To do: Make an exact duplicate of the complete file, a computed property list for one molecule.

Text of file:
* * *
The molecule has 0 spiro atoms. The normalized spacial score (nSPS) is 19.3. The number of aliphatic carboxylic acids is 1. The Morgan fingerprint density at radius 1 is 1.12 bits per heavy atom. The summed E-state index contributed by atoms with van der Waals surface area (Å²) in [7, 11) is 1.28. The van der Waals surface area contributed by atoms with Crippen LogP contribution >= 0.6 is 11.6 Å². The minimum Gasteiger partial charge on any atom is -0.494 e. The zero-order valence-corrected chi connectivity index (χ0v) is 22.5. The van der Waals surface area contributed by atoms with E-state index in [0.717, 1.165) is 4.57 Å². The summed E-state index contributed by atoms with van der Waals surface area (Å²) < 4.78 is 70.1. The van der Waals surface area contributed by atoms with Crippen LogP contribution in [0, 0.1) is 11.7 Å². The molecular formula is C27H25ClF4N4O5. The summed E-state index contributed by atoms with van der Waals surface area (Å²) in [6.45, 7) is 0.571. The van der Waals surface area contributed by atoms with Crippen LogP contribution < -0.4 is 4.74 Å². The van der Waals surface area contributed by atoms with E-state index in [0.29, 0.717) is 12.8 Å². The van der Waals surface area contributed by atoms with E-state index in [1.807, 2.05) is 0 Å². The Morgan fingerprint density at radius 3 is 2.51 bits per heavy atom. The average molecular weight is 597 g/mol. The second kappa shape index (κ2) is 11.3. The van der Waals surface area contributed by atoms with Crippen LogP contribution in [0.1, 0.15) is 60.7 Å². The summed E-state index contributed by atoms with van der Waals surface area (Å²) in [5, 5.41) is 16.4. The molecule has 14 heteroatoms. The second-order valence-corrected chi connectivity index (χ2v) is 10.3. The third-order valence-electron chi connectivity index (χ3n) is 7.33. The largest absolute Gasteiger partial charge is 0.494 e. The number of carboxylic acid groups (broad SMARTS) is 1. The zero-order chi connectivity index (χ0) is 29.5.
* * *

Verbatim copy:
The molecule has 0 spiro atoms. The normalized spacial score (nSPS) is 19.3. The number of aliphatic carboxylic acids is 1. The Morgan fingerprint density at radius 1 is 1.12 bits per heavy atom. The summed E-state index contributed by atoms with van der Waals surface area (Å²) in [7, 11) is 1.28. The van der Waals surface area contributed by atoms with Crippen LogP contribution >= 0.6 is 11.6 Å². The minimum Gasteiger partial charge on any atom is -0.494 e. The zero-order valence-corrected chi connectivity index (χ0v) is 22.5. The van der Waals surface area contributed by atoms with E-state index in [0.717, 1.165) is 4.57 Å². The summed E-state index contributed by atoms with van der Waals surface area (Å²) < 4.78 is 70.1. The van der Waals surface area contributed by atoms with Crippen LogP contribution in [0, 0.1) is 11.7 Å². The molecular formula is C27H25ClF4N4O5. The summed E-state index contributed by atoms with van der Waals surface area (Å²) in [6.45, 7) is 0.571. The van der Waals surface area contributed by atoms with Crippen LogP contribution < -0.4 is 4.74 Å². The van der Waals surface area contributed by atoms with E-state index in [0.29, 0.717) is 12.8 Å². The van der Waals surface area contributed by atoms with E-state index in [1.807, 2.05) is 0 Å². The Morgan fingerprint density at radius 3 is 2.51 bits per heavy atom. The average molecular weight is 597 g/mol. The second kappa shape index (κ2) is 11.3. The van der Waals surface area contributed by atoms with Crippen LogP contribution in [0.1, 0.15) is 60.7 Å². The summed E-state index contributed by atoms with van der Waals surface area (Å²) in [5, 5.41) is 16.4. The molecule has 14 heteroatoms. The second-order valence-corrected chi connectivity index (χ2v) is 10.3. The third-order valence-electron chi connectivity index (χ3n) is 7.33. The largest absolute Gasteiger partial charge is 0.494 e. The number of carboxylic acid groups (broad SMARTS) is 1. The zero-order chi connectivity index (χ0) is 29.5.